My Lords, the national identity scheme cost report is laid before Parliament and gives a breakdown of the estimated cost of introducing identity cards and security enhancements to passports for UK and Irish nationals over the next 10 years. The latest report, published on 6November 2008, gave a total cost as £4.785 billion which represents a cost reduction of about £1 billion compared with the original estimate of £5.8 billion made in 2005.
My Lords, given that Answer, why has a respected body such as the London School of Economics estimated the cost at double that amount, perhaps rising to even as much as £19 billion for the total project? During the debate on the Queen's Speech on
"It has one primary, overriding aim: to help people meet the economic challenges facing our country".—[Official Report, 3/12/08; cols. 20-21.]
When every family in the country is cutting back, why are the Government pressing on with this unwanted and hugely expensive project?
My Lords, the noble Lord has asked two questions. The first should be addressed not to me but to the London School of Economics, as the noble Lord quoted its costings. Public support for the introduction of ID cards remains at 60 per cent. The question of the Government looking for cost cutting at the present time is well understood. However, 70 per cent of the costs that I have just quoted are associated with the introduction of biometric passports. Therefore, there would not be a saving if ID cards were to be abandoned.
My Lords, I thank my noble friend for his question. First, an identity card will make it easier for people to prove that they are who they say they are. It will also allow travel within the European Union without the need for a passport. About a third of the people who have been told that it will be available in 2010 have seen that as a good reason for having one. It will also help in the fight against identity fraud from which many people are suffering, which costs the country about £1.2 billion a year. Of course, it will confirm eligibility for public services. Again, fraud is costing the country about £800,000 per annum.
My Lords, the noble Lord mentioned identity fraud. However, he will be aware that the LSE study also found that the use of ID cards in combating identity fraud would be minimal. The LSE estimates that the saving might be £35 million, whereas identity fraud crimes cost up to £1.3 billion a year. Surely that is an enormous gap and means that the cards will be almost useless in that respect.
My Lords, it is important to note that the introduction of ID cards is not meant to be a total answer to or a panacea for any of the difficulties. It will be a major aid in the areas I mentioned as well as in fighting terrorism as mentioned by my noble friend Lord Davies. It is therefore seen as having a value. The cost to the individual in 2009-10 will be £30 per year.
My Lords, what items of information will be required to be held on the identity card? I have heard that up to 50 items will be there. What information will have to be given about changes in circumstances and what will be the penalties for not giving it?
My Lords, the identity card will have identity data including photograph and fingerprint biometrics, which will be held on the national identity register. It will also effectively have all the information that is currently in passports that we issue for some 47 million people. I will write to the noble Baroness on the second part of her question about penalties.
My Lords, the Government are very conscious that there needs to be an incremental rollout and that the cards need to gain and hold the support of the public. Identity cards became compulsory in November of this year for people entering or seeking to stay in this country. A pilot scheme for air-side staff at Manchester Airport and City Airport will be introduced in the latter part of next year. In 2010, it is hoped to make identity cards available voluntarily to young people, many of whom currently use a passport for entry to nightclubs and the like, and from 2011 voluntarily to members of the public.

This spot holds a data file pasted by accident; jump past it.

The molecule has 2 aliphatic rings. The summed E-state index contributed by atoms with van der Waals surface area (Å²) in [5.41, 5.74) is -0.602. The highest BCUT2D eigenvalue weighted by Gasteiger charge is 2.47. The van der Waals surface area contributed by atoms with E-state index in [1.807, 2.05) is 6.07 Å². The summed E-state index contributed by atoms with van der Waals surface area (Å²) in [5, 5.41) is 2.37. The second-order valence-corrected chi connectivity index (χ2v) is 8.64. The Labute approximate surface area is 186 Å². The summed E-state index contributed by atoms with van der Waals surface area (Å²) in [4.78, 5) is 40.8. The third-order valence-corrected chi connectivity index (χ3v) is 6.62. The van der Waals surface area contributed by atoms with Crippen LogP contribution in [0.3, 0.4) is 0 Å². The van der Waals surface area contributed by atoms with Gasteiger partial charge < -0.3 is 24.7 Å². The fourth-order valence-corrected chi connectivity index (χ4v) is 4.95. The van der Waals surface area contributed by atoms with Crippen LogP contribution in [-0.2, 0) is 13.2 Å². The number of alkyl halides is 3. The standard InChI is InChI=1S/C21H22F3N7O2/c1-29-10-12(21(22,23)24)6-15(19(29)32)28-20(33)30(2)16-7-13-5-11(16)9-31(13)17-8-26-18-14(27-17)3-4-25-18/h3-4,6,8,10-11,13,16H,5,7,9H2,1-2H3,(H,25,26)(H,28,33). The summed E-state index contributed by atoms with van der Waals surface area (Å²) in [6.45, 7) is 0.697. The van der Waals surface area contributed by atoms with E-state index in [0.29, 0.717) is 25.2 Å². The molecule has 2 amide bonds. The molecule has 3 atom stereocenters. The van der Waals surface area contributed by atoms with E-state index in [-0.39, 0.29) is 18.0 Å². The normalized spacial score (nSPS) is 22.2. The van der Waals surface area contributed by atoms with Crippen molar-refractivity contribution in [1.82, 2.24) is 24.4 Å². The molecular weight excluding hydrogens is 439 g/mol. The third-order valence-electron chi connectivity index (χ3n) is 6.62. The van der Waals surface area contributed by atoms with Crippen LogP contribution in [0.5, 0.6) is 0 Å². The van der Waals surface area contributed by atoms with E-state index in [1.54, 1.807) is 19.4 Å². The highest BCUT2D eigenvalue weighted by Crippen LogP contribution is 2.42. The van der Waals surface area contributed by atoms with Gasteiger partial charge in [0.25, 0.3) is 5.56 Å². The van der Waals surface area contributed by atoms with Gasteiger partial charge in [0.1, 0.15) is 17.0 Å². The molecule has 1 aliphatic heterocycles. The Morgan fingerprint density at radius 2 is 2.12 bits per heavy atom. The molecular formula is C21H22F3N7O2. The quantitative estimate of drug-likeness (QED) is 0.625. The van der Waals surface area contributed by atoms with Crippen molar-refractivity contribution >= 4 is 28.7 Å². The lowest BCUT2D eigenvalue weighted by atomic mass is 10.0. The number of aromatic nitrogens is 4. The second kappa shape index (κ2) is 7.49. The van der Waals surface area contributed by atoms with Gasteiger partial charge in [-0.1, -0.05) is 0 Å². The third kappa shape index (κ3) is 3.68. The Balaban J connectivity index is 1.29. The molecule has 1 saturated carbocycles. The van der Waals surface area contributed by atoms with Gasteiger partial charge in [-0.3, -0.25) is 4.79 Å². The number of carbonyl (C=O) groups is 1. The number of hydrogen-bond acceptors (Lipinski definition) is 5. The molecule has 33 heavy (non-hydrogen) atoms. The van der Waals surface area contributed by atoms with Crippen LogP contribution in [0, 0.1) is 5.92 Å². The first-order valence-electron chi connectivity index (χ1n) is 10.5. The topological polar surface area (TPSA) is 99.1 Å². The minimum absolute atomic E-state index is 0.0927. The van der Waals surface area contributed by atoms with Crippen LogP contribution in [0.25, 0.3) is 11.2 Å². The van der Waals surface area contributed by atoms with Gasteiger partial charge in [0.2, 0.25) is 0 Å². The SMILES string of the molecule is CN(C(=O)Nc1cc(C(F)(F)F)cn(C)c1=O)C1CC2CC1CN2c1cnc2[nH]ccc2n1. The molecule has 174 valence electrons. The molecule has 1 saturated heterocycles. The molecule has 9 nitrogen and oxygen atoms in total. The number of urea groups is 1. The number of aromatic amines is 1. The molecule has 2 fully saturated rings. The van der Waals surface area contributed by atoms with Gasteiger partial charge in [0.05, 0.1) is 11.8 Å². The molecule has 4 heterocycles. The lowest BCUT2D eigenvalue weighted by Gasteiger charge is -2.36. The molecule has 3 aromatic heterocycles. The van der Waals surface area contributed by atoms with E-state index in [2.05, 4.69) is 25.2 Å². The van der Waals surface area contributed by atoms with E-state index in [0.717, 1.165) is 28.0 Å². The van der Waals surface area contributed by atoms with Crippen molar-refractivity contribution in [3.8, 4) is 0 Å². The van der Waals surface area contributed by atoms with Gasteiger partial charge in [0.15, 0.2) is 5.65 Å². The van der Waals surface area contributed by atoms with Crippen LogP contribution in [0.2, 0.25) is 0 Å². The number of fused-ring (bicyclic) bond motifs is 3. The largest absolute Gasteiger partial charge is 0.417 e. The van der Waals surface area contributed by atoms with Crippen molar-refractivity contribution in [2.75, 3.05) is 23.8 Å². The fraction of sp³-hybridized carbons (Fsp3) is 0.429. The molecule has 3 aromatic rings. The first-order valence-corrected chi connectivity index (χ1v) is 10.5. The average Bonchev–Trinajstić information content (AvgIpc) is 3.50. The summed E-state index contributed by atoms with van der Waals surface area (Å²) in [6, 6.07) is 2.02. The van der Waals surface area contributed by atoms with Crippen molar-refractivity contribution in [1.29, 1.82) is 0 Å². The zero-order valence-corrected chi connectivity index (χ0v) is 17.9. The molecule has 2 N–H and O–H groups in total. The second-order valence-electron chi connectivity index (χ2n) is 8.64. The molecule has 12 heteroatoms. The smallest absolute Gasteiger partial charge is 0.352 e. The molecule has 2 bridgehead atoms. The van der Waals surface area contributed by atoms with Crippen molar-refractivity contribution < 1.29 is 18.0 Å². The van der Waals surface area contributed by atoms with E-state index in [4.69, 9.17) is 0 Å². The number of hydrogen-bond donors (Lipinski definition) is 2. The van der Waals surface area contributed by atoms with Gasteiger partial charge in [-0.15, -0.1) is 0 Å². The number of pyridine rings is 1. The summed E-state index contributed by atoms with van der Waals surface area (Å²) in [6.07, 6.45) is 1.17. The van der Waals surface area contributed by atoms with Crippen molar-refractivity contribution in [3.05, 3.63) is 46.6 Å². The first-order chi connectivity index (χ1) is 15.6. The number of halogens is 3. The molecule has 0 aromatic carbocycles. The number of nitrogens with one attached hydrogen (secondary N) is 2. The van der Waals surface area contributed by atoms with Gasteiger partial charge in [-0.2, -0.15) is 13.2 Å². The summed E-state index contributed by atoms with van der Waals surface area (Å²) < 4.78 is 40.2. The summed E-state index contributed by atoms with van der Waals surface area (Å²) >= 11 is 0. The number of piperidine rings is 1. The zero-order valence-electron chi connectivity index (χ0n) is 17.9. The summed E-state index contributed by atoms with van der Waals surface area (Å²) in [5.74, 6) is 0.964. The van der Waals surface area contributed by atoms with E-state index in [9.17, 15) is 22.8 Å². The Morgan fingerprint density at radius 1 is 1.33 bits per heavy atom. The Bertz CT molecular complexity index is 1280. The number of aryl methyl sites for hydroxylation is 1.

My Lords, the Minister tells us that the personal passport interview offices will be used for identity cards. In the 216,000 face-to-face interviews that have already taken place, there has not been one refusal. Is that because the Government have the right policy or because they are a waste of time?
My Lords, we would not expect there to be refusals in the case of straight-forward applications. In 2010, or when people renew their biometric passport thereafter, they will have the opportunity of having a passport, currently costing £72, a package including an ID card at £30 or, as many people may choose if they are going to travel on holiday in Europe only, an ID card but not a passport. Where necessary, there will be face-to-face interviews for people who are entering the country for whom the card is compulsory.
My Lords, does my noble friend agree that when he tries to list the benefits of an identity card, it would be easier to do so if the identity card had two characteristics that it does not have at the moment: first, that it is compulsory and therefore does not differentiate between citizens and, secondly, that it is an entitlement card for benefits in this country?
My Lords, it is not the intention at the moment, or in future as far as we know, to have a compulsory scheme. That would require primary legislation. In Europe, apart from Denmark and the Republic of Ireland, we are the only country not to have an ID card. Indeed, in Denmark there is a national ID register, although there is no card.
Let me finish, my Lords. I do not think we can be expected to answer for the criminal fraternity who will, no doubt, as in every other case, seek to find some way around the system. We have to have a robust system that makes it as difficult as possible for forgery to take place.